Emil Cadoo © SEXUS 35.56 x 24.77 cm, 1963 vintage gelatin silver print at White Space Gallery from March 27th.
A band of Russian women are making inroads into the capital’s art scene this spring. The striking St Petersburg-born collector Nonna Materkova is evangelical, for instance, about the launch of her Calvert 22 venture in London’s East End in May; it will be the UK’s first non-profit foundation dedicated to contemporary art from Russia and eastern Europe.
“We open with a group show of works by five leading Russian contemporary artists including Haim Sokol and Leonid Tishkov (May 13-June 14),” says Materkova, who has run her own London-based corporate finance consultancy for the past 10 years. With plans for a Russian art library in the basement of the swanky new 5,500 sq ft Shoreditch gallery and an ambitious ongoing exhibition programme , Calvert 22 aims to introduce established and emerging artists from the former Soviet Union to UK audiences, says the gallery’s artistic director Jane Neal.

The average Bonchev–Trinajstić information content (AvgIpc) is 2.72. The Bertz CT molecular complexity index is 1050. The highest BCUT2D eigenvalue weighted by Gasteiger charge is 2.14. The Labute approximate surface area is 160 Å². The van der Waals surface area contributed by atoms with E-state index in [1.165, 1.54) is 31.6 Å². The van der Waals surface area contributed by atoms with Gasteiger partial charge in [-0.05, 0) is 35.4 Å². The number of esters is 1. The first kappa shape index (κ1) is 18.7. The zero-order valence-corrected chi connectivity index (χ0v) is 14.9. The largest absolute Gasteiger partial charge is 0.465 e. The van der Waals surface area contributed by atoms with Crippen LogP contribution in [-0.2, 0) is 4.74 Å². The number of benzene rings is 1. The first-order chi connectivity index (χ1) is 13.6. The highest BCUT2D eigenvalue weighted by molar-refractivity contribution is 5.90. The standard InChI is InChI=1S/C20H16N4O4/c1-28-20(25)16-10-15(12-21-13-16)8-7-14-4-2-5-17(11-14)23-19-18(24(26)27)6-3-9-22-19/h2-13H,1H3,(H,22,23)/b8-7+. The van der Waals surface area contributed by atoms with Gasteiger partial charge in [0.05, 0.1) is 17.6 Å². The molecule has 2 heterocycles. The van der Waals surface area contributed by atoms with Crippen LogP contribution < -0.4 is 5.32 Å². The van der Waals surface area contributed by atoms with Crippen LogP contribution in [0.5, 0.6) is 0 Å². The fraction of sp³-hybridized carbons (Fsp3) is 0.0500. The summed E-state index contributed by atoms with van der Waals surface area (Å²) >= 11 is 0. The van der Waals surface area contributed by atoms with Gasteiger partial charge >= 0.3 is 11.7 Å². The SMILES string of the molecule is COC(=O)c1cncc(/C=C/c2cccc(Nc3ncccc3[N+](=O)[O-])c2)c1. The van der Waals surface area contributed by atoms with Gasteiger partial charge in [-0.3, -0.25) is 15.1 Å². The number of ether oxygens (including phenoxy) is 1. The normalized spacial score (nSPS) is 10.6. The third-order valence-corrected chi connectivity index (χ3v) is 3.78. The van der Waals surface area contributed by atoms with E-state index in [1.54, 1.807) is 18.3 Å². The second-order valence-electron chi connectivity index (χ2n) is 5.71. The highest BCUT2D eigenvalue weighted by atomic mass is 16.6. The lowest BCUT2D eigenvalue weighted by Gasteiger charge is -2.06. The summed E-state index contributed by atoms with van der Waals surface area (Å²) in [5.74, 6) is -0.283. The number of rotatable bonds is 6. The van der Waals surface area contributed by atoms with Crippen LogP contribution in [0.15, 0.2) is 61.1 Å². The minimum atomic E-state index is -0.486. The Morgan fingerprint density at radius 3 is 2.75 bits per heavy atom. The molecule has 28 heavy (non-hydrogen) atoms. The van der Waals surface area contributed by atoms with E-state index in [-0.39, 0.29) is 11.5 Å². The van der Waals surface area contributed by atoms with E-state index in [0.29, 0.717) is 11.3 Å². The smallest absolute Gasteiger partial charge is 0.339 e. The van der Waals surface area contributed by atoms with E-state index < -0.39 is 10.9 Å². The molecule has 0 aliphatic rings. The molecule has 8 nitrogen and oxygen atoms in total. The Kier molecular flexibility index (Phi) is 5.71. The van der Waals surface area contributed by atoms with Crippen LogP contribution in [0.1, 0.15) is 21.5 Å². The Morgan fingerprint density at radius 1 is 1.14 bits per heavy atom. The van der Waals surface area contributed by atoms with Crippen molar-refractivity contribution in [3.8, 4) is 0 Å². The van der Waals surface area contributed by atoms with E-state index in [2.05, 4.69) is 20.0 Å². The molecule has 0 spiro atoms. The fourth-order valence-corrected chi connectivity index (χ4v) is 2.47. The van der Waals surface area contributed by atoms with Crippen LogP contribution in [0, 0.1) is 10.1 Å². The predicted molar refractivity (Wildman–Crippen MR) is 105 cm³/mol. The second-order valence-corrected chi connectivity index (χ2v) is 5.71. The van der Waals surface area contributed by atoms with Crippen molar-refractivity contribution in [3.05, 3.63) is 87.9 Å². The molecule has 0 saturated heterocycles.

Female Russian art entrepreneurs in the UK have spotted the potential of the Anglo-Russian art exchange. The London-based contemporary art fund, ARTiculate, founded in 2007 by a trio of women – marketing consultant Lyuba Galkina, curator Nana Zhvitiashvili and ex-dealer Lada Komarova – recently secured sponsorship from the German arm of the Russian natural gas giant Gazprom for a show of works by the conceptual artists Igor Makarevich and Elena Elagina held in London and Berlin.
Meanwhile, London dealer Anya Stonelake, who has introduced work by leading Russian artists such as Oleg Kulik and Antanas Sutkus to the UK capital at her West End gallery, White Space, was called on to give advice to a wide range of Moscow-based collectors at Frieze Art Fair in Regent’s Park last autumn.
This flood of Russian buyers has prompted the Paris-based Volgograd-born dealer Ilona Orel to open a new gallery next month around the corner from Phillips de Pury “We’ll show mainly Russian artists in London alongside international practitioners such as Ivan Messac of France and Stephen Shanabrook of the US,” said Orel, whose inaugural exhibition “Grid and Greed” (April 22-June 12) features Andrei Moldokin, the ex-Soviet soldier and Boui-born artist who will represent Russia at the Venice Biennale in June.